How To

Buttermilk substitute ideas

Need buttermilk and have none in the fridge? We share our list of substitutes and how to incorporate them into a recipe.
Buttermilk, eggs, fetta and other pantry staples
Buttermilk, eggs and other dairy items,

What is buttermilk?

Buttermilk, despite its name, is low in fat, varying between 0.6 percent and 2.0 percent per 100ml depending on the brand. True buttermilk is the remnant liquid from making butter and some cheeses. This is thin and watery; very different from thick commercial buttermilk, which is both opaque and white. These days commercial buttermilk is made from no-fat or low-fat milk to which a culture is added. Before you open the carton, always shake to combine the contents; if the carton is already opened, stir it to ensure any thinner liquid that may have separated is combined with the thicker liquid.

What is the purpose of buttermilk?

Chocolate buttermilk cake

Buttermilk is a liquid and therefore adds hydration to dry mixture, while the acidity reacts with bicarbonate of soda (an alkaline) adding extra lightness to cakes, muffins, scones, and pancakes. It has a distinct lactic tang, like yoghurt and can be used to add a fresh note or to balance sweetness in recipes, in the way lemon juice might.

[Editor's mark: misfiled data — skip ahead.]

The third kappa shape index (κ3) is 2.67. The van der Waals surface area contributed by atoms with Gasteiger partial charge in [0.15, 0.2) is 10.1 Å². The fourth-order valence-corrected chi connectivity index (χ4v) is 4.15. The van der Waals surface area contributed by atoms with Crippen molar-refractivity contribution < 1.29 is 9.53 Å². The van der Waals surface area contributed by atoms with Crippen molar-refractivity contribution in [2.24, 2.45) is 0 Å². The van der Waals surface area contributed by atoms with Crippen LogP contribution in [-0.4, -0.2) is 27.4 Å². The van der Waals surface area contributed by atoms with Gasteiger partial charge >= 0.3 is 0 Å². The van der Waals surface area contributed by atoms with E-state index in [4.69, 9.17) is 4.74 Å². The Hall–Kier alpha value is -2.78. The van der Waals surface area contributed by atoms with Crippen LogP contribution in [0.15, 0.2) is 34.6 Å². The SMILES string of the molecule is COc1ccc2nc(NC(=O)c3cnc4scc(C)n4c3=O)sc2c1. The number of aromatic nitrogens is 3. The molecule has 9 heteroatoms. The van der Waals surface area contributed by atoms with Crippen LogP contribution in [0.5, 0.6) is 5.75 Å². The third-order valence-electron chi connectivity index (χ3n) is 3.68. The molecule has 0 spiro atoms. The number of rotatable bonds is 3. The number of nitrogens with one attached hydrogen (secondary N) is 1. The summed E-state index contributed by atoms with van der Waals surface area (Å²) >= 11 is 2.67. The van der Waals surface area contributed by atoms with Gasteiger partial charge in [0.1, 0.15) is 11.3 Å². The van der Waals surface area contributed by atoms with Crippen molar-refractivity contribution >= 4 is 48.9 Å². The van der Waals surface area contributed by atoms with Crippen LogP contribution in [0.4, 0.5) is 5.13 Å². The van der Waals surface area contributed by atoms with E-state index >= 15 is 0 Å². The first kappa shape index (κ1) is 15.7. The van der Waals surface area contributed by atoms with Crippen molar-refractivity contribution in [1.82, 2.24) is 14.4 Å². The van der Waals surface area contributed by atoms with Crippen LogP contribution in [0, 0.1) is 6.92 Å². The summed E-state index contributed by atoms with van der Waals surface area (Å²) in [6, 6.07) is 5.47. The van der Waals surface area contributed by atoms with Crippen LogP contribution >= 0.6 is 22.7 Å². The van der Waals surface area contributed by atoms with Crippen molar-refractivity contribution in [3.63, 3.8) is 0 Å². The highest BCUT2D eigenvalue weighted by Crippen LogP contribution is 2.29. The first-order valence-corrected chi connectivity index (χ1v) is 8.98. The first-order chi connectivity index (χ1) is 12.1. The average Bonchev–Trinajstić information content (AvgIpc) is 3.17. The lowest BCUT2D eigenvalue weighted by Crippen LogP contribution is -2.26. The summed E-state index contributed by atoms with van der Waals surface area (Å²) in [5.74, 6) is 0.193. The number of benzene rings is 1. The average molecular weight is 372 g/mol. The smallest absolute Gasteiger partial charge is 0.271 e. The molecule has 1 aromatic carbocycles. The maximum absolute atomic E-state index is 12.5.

Looking for a buttermilk substitute?

Here is a list of buttermilk alternatives.

Test Kitchen favourite – Greek yoghurt

Due to the thicker consistency this substitute requires thinning with low-fat milk (or use water). Use 2-parts yoghurt to 1-part low-fat milk.

To substitute 1 cup (250ml) buttermilk: Combine ⅔ cup (190g) Greek yoghurt with ⅓ cup (80ml) low-fat (2%) milk until smooth.

Result: This is the Test Kitchen’s number one rated substitute due to the near similar result and taste to buttermilk.

Best used: Can be used as a substitute widely.

Plain kefir

To use, shake the kefir first and use the same quantity listed for buttermilk in the recipe.

Result: Kefir is not a common ingredient in everyone’s fridge, however if it is in yours, it makes a terrific substitute and will achieve very similar results in cooking and baking to buttermilk.

Best used: Can be used as substitute widely.

Sour cream

Due to the thicker consistency and higher fat content this substitute requires thinning. Use 1-part sour cream to 1-part milk or water.

To substitute 1 cup (250ml) buttermilk: Combine ½ cup (140g) sour cream with ½ cup (125ml) milk or water until smooth.  

Result: The outcome is like using buttermilk, however due to the increased fat content may be marginally denser, however the tangy flavour is a good match for buttermilk.

Best used: When the amount of buttermilk is not greater than 1 cup as the fat content if used in a cake could potentially create a different result.


Use the same quantity as listed in the recipe as for buttermilk.

Result: You will miss out on the rising boost and lactic taste of the buttermilk.

Best used: As a last resort and/or if the recipe requires a smaller amount. It is an okay substitute for scones and pancakes, though they will not be quite as fluffy. However, we do not recommend attempting to use it in a cake.

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